Diabetes in Delaware

Every 19 seconds, someone over the age of 20 in America is diagnosed with diabetes.

In Delaware, the prevalence of diabetes has almost doubled, from 4.9 percent in 1991 to 9.9 percent in 2013. More than 68,000 Delaware adults have diabetes in Delaware, with prevalence among black adults (12.6 percent) higher than among non-Hispanic white adults (9.5 percent).

Mortality rates of black Delawareans with diabetes are twice as high as mortality rates of white Delawareans with diabetes.

The 2012 U.S. Behavioral Risk Factor Surveillance System reported about 50.8 percent of Delaware adults with diabetes took a class to learn how to manage their disease. For Delaware in 2012, the American Diabetes Association estimates the total cost burden of diabetes at $860 million.

This website will help you to understand diabetes, help determine if you or a loved one has it, what type it may be, and provide information on how this serious, chronic condition can be treated and managed. Explore now to learn more.

This website will help you to understand diabetes, help determine if you or a loved one has it, what type it may be, and provide information on how this serious, chronic condition can be treated and managed. Explore now to learn more.



Delaware Diabetes Coalition

Upcoming Events:

16th Annual Delaware Diabetes Wellness EXPO 2017

  • Tuesday, November 14, 2017, from 9 a.m. to 3 p.m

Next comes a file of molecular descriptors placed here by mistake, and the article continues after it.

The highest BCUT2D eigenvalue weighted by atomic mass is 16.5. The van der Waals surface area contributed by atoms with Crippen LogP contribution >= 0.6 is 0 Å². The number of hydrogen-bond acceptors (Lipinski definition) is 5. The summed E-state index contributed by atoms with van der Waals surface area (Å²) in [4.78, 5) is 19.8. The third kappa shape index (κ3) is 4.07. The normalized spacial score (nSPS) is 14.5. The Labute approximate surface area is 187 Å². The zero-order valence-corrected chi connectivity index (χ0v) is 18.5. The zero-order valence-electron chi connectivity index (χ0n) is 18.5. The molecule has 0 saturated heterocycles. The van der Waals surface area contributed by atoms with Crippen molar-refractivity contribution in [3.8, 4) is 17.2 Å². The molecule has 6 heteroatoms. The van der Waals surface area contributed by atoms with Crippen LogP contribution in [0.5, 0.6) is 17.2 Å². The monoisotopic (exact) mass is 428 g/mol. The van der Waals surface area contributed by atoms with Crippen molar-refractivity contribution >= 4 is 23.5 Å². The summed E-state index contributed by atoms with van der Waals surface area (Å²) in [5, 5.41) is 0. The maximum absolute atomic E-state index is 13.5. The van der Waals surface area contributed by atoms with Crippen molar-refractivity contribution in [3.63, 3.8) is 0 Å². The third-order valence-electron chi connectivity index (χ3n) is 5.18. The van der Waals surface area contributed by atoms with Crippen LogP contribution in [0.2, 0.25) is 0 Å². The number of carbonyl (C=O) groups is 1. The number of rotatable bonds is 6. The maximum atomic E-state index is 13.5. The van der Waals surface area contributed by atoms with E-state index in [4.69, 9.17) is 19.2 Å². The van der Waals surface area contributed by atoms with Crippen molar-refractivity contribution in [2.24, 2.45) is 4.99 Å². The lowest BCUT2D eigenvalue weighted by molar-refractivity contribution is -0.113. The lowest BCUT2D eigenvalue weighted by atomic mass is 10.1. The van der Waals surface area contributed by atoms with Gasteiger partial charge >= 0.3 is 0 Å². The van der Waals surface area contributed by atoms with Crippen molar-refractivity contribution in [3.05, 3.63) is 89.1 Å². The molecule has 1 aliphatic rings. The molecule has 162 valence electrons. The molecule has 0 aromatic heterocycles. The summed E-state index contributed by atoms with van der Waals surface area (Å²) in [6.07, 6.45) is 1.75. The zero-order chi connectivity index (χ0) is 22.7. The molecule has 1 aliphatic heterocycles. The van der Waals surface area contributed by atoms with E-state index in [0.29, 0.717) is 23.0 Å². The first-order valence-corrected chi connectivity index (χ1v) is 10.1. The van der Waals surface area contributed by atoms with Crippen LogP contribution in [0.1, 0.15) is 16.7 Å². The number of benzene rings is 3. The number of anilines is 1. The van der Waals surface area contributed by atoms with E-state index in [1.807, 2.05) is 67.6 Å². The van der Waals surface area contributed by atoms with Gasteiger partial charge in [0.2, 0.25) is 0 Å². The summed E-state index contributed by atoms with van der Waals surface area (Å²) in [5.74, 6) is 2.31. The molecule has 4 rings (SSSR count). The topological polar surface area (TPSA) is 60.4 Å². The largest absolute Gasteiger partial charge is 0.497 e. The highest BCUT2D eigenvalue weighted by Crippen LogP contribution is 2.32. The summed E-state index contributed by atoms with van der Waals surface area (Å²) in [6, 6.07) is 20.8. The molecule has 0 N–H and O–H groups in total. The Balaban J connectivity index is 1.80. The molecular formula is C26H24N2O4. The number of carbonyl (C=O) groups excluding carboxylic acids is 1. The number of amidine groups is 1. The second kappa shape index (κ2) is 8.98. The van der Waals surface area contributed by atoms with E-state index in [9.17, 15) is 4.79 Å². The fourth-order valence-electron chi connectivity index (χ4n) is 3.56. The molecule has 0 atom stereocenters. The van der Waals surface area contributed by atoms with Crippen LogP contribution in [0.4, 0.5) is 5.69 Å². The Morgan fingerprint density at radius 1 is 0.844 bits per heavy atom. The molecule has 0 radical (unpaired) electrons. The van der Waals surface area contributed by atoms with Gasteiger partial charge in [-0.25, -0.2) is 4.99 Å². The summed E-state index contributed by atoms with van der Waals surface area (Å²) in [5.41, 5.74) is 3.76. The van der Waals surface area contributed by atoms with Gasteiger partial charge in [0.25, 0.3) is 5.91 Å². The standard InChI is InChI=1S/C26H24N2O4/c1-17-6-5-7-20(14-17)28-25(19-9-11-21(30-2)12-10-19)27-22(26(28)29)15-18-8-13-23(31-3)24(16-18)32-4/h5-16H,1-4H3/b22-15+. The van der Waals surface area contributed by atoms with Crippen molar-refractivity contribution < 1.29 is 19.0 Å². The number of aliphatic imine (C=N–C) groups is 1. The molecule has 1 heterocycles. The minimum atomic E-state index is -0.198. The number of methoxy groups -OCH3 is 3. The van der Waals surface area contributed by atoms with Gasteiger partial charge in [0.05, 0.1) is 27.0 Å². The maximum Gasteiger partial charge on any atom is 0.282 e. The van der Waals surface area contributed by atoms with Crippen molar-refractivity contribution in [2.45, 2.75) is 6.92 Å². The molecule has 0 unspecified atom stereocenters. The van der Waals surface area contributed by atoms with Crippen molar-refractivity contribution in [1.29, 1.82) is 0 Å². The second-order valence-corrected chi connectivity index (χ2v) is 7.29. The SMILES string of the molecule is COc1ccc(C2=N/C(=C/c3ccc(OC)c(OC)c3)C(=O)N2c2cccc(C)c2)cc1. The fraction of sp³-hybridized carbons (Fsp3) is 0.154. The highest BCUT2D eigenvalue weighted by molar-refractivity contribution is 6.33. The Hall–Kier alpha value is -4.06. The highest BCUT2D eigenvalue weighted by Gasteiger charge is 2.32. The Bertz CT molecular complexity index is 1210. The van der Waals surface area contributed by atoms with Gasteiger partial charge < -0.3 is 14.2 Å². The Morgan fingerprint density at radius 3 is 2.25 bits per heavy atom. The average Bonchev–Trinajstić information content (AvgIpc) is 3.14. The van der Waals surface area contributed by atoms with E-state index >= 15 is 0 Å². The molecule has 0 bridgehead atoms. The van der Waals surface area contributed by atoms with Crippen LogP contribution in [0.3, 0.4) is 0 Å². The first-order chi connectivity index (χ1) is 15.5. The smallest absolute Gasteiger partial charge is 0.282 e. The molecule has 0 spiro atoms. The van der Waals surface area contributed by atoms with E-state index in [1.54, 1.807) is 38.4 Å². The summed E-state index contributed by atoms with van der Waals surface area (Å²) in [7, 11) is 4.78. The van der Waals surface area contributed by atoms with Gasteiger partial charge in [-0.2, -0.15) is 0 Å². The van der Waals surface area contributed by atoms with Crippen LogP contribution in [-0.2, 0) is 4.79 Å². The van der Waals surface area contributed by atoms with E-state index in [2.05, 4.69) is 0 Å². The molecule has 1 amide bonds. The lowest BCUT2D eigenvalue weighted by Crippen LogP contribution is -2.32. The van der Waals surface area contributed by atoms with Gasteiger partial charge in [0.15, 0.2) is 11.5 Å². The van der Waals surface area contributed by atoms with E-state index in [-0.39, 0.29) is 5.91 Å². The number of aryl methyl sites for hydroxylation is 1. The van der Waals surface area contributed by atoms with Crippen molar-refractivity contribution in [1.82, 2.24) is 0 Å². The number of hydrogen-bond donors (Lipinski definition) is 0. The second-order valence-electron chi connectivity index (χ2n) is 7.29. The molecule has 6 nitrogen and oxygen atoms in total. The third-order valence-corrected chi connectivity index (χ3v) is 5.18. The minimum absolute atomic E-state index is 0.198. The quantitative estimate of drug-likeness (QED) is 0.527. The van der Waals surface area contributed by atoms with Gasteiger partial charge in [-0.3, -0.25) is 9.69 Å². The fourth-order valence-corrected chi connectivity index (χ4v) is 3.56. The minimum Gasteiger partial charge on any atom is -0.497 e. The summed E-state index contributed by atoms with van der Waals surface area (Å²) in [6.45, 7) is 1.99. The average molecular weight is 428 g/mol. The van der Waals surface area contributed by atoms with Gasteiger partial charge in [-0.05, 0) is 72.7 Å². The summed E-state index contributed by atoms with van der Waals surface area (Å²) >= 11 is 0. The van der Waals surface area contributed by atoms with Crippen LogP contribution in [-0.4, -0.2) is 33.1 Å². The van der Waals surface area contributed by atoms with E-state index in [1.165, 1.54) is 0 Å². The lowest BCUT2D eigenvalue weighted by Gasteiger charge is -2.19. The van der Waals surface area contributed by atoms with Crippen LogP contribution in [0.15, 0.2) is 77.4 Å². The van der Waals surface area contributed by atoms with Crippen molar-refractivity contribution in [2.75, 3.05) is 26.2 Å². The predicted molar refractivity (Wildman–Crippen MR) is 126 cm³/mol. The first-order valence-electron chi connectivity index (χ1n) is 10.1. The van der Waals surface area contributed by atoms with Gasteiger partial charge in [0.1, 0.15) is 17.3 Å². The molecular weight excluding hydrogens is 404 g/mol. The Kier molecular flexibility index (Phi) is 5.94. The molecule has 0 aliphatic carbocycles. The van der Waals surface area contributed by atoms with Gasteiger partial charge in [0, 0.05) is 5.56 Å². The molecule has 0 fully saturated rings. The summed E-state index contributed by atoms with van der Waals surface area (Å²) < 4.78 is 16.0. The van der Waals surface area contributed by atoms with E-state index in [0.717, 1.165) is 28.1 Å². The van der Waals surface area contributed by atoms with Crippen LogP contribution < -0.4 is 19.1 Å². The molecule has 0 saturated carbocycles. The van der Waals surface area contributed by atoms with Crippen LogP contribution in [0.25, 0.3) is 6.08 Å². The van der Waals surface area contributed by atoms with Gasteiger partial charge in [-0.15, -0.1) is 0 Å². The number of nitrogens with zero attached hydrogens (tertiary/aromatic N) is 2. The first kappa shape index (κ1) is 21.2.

• Dover Downs Hotel and Conference Center, Dover, DE
  • Diabetes information, exhibitors, giveaways, health screenings, and educational information on diabetes management, nutrition, exercise and related health issues.
  • More Information

Delaware Diabetes Coalition Scholarship Recipients


Do you have, or are you at risk for, diabetes?

Diabetes is a chronic but treatable condition. It occurs when your body cannot regulate the glucose (sugar) level in the blood, and it rises to much higher than normal. Diabetes is a progressive disease. Even if you don’t need to treat your diabetes with medications at first, you may need to over time.


How does diabetes affect someone?

Diabetes, also known as hyperglycemia, affects the glucose that your body generates after breaking down the food you eat. Glucose is moved into your blood cells by insulin. When it enters the cells it is either used immediately as fuel for energy, or stored in the cell for later use. When a person has diabetes, there is a problem with insulin—either the body doesn’t make enough insulin, or it can’t use the insulin it does make very well.


There are four main types of diabetes.

These are pre-diabetes, type 1, type 2 and gestational diabetes. Pre-diabetes is not a chronic condition, but could lead to diabetes. However, type 1 and type 2 are chronic conditions that can be treated and managed over your lifetime. Gestational diabetes is a temporary condition that may occur during pregnancy, but puts the mother at risk for type 2 diabetes later in life.


Delaware Helpline

The Delaware Helpline provides referrals for callers in need of diabetes services, medications, or supplies. The Delaware Helpline can be reached by calling 2-1-1 or 1-800-560-3372.

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